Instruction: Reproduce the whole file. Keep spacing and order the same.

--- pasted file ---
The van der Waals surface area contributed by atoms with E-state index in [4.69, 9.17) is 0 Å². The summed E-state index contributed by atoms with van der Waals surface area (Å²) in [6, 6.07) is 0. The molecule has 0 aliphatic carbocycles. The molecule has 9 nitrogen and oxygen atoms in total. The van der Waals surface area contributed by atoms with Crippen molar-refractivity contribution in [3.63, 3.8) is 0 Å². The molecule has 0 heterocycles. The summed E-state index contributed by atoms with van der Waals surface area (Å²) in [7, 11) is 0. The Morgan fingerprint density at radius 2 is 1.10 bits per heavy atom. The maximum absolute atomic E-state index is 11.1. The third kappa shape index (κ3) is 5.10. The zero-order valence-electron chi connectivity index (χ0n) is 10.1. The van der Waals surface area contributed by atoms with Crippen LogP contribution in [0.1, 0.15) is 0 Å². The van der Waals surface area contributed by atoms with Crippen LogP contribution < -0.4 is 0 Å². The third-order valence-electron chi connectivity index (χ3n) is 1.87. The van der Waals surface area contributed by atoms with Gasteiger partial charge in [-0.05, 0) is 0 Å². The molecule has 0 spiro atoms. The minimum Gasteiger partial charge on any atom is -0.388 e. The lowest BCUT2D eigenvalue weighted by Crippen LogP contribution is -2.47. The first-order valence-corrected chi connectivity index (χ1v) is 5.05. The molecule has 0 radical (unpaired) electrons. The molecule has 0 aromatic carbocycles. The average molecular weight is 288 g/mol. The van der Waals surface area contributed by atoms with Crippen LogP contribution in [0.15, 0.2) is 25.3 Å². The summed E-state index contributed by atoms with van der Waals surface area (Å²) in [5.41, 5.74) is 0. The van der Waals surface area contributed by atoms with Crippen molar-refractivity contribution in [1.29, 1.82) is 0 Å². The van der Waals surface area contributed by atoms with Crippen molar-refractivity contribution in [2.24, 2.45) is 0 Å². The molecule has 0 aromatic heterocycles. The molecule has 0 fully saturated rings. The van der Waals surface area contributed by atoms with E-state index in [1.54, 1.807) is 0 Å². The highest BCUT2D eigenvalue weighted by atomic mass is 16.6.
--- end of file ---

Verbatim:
The van der Waals surface area contributed by atoms with E-state index in [4.69, 9.17) is 0 Å². The summed E-state index contributed by atoms with van der Waals surface area (Å²) in [6, 6.07) is 0. The molecule has 0 aliphatic carbocycles. The molecule has 9 nitrogen and oxygen atoms in total. The van der Waals surface area contributed by atoms with Crippen molar-refractivity contribution in [3.63, 3.8) is 0 Å². The molecule has 0 heterocycles. The summed E-state index contributed by atoms with van der Waals surface area (Å²) in [7, 11) is 0. The Morgan fingerprint density at radius 2 is 1.10 bits per heavy atom. The maximum absolute atomic E-state index is 11.1. The third kappa shape index (κ3) is 5.10. The zero-order valence-electron chi connectivity index (χ0n) is 10.1. The van der Waals surface area contributed by atoms with Crippen LogP contribution in [0.1, 0.15) is 0 Å². The van der Waals surface area contributed by atoms with Crippen LogP contribution < -0.4 is 0 Å². The third-order valence-electron chi connectivity index (χ3n) is 1.87. The van der Waals surface area contributed by atoms with Gasteiger partial charge in [-0.05, 0) is 0 Å². The molecule has 0 spiro atoms. The minimum Gasteiger partial charge on any atom is -0.388 e. The lowest BCUT2D eigenvalue weighted by Crippen LogP contribution is -2.47. The first-order valence-corrected chi connectivity index (χ1v) is 5.05. The molecule has 0 radical (unpaired) electrons. The molecule has 0 aromatic carbocycles. The average molecular weight is 288 g/mol. The van der Waals surface area contributed by atoms with Crippen LogP contribution in [0.15, 0.2) is 25.3 Å². The summed E-state index contributed by atoms with van der Waals surface area (Å²) in [5.41, 5.74) is 0. The van der Waals surface area contributed by atoms with Crippen molar-refractivity contribution in [1.29, 1.82) is 0 Å². The van der Waals surface area contributed by atoms with Crippen molar-refractivity contribution in [2.24, 2.45) is 0 Å². The molecule has 0 aromatic heterocycles. The molecule has 0 fully saturated rings. The van der Waals surface area contributed by atoms with E-state index in [1.54, 1.807) is 0 Å². The highest BCUT2D eigenvalue weighted by atomic mass is 16.6.